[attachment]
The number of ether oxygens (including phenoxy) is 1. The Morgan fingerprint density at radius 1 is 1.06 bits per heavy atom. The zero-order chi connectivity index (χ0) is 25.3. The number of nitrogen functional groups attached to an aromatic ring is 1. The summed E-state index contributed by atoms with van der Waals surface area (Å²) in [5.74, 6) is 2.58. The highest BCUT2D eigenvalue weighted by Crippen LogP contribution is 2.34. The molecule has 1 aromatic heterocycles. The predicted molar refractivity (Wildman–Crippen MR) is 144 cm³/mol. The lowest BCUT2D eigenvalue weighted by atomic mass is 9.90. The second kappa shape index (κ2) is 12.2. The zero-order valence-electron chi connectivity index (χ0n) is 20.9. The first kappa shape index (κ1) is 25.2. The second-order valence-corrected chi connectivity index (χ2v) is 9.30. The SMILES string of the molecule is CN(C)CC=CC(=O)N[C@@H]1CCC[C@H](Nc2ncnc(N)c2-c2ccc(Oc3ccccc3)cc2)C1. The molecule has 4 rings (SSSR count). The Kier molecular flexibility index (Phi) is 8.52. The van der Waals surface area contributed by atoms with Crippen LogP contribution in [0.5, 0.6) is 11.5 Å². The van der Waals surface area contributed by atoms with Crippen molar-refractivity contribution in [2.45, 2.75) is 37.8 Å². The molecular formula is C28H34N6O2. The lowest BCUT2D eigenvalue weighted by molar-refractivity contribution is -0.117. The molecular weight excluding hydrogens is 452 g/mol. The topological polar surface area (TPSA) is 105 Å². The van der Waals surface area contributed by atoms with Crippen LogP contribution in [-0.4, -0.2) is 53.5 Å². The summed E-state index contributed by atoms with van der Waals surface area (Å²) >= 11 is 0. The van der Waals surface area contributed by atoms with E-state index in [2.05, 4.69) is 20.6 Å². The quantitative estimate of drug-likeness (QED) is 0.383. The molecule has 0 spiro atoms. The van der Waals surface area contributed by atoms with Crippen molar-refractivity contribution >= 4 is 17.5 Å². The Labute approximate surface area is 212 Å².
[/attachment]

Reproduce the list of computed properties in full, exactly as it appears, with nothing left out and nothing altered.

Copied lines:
The number of ether oxygens (including phenoxy) is 1. The Morgan fingerprint density at radius 1 is 1.06 bits per heavy atom. The zero-order chi connectivity index (χ0) is 25.3. The number of nitrogen functional groups attached to an aromatic ring is 1. The summed E-state index contributed by atoms with van der Waals surface area (Å²) in [5.74, 6) is 2.58. The highest BCUT2D eigenvalue weighted by Crippen LogP contribution is 2.34. The molecule has 1 aromatic heterocycles. The predicted molar refractivity (Wildman–Crippen MR) is 144 cm³/mol. The lowest BCUT2D eigenvalue weighted by atomic mass is 9.90. The second kappa shape index (κ2) is 12.2. The zero-order valence-electron chi connectivity index (χ0n) is 20.9. The first kappa shape index (κ1) is 25.2. The second-order valence-corrected chi connectivity index (χ2v) is 9.30. The SMILES string of the molecule is CN(C)CC=CC(=O)N[C@@H]1CCC[C@H](Nc2ncnc(N)c2-c2ccc(Oc3ccccc3)cc2)C1. The molecule has 4 rings (SSSR count). The Kier molecular flexibility index (Phi) is 8.52. The van der Waals surface area contributed by atoms with Crippen LogP contribution in [0.5, 0.6) is 11.5 Å². The van der Waals surface area contributed by atoms with Crippen molar-refractivity contribution in [2.45, 2.75) is 37.8 Å². The molecular formula is C28H34N6O2. The lowest BCUT2D eigenvalue weighted by molar-refractivity contribution is -0.117. The molecular weight excluding hydrogens is 452 g/mol. The topological polar surface area (TPSA) is 105 Å². The van der Waals surface area contributed by atoms with Crippen LogP contribution in [-0.4, -0.2) is 53.5 Å². The summed E-state index contributed by atoms with van der Waals surface area (Å²) >= 11 is 0. The van der Waals surface area contributed by atoms with E-state index in [2.05, 4.69) is 20.6 Å². The quantitative estimate of drug-likeness (QED) is 0.383. The molecule has 0 spiro atoms. The van der Waals surface area contributed by atoms with Crippen molar-refractivity contribution >= 4 is 17.5 Å². The Labute approximate surface area is 212 Å².